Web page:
Having a healthy relationship with food is essential

by Catherine Van Weele, Opinion Editor

To eat is such a simple life pleasure, and yet many people struggle with their relationship with food.

We are presented with an image of what is considered the ideal body. Usually, slim and lean for women, and muscular and athletic for men. We are led on to believe that food is the means by which we can achieve this certain look. 

We are conditioned to villainize food. We have a distorted perception of what it means to eat healthy. 

Too often we focus on the foods that are “bad” for us and foods we should not be eating.

We think carbs will lead to excess fat. We feel a need to avoid sugars at all costs. We fail to distinguish between saturated and unsaturated fats. These notions are ill-advised.

Nutrition is not something we are well versed in. But by taking the liberty to educate ourselves on food, we can free ourselves from the media’s misguided nutritional advice we so often find ourselves falling for.

Dieting can certainly lead to short-term changes, but it is not something that is sustainable.

When we do decide to have a cheat meal or cheat day, we feel unnecessarily guilty over it. We tend to repent by undereating the next day. Or, sometimes, we give into our cravings and binge eat to excess. 

In reality, eating a sugary treats or junk food every once in a while is not something to agonize over. It should feel satisfying and rewarding to eat something delicious that we don’t regularly have.

Always counting calories with scrutiny can lead to unhealthy obsessions with what we allow ourselves to consume. 

These unhealthy coping mechanisms are due to the mindset we have towards food. Good eating is a lifestyle, not a diet. Food should be something that is cherished, not a point of concern.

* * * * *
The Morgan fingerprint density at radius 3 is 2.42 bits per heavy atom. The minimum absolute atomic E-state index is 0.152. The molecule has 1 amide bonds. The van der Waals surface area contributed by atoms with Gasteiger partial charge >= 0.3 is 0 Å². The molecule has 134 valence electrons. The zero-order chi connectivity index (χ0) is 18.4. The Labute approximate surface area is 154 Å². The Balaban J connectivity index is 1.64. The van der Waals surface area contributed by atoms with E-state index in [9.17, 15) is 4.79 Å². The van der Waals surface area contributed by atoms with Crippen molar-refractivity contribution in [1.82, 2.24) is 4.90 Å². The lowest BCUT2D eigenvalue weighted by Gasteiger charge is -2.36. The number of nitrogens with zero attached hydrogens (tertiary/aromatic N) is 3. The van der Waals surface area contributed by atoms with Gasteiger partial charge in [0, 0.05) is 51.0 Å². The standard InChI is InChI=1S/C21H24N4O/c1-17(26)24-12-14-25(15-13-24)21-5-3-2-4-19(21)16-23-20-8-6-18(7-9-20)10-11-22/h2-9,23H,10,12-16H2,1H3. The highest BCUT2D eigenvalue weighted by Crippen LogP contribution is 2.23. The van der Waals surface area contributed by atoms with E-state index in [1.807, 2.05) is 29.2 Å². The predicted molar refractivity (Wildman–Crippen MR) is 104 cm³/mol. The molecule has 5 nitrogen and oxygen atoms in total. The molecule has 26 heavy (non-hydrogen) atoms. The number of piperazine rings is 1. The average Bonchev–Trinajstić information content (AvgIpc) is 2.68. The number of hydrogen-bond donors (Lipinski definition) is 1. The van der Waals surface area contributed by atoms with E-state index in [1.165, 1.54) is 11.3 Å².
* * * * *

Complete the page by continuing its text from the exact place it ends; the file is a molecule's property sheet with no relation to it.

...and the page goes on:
We should instead shift our focus towards the food we can and want to eat. Let’s allow ourselves to enjoy our meals — calorie counting should not even be an afterthought. 

And the truth is calories are not as significant as the media tells us they are. If someone is trying to change their body, whether it be losing weight or gaining muscle, the real emphasis should be on micronutrients. Increasing the amount of fiber in your diet aids with weight loss, while proteins work to build muscles. 

It is still possible to have a healthy relationship with food and your body, while still attempting to change the way you look. We just have to be mindful about the relationship we have with food.

Eating a treat once in a while is not the end-all, be-all the media makes it out to be. We should happily allow ourselves to indulge in all the wonderful flavors food has to offer. 

Everything can be eaten as long as it is in moderation.  

Eating fresh fruits and vegetables and cooking our own meals rather than microwaving pre-made processed food is more influential than anything else. This crafts a healthy relationship between our bodies and our food. Healthy eating is wholesome eating.

By regularly eating whole foods, we maintain a healthy lifestyle. 

 Let’s eat — not diet. 

Catherine Van Weele is a sophomore studying political science. Follow her on Twitter @catievanweele.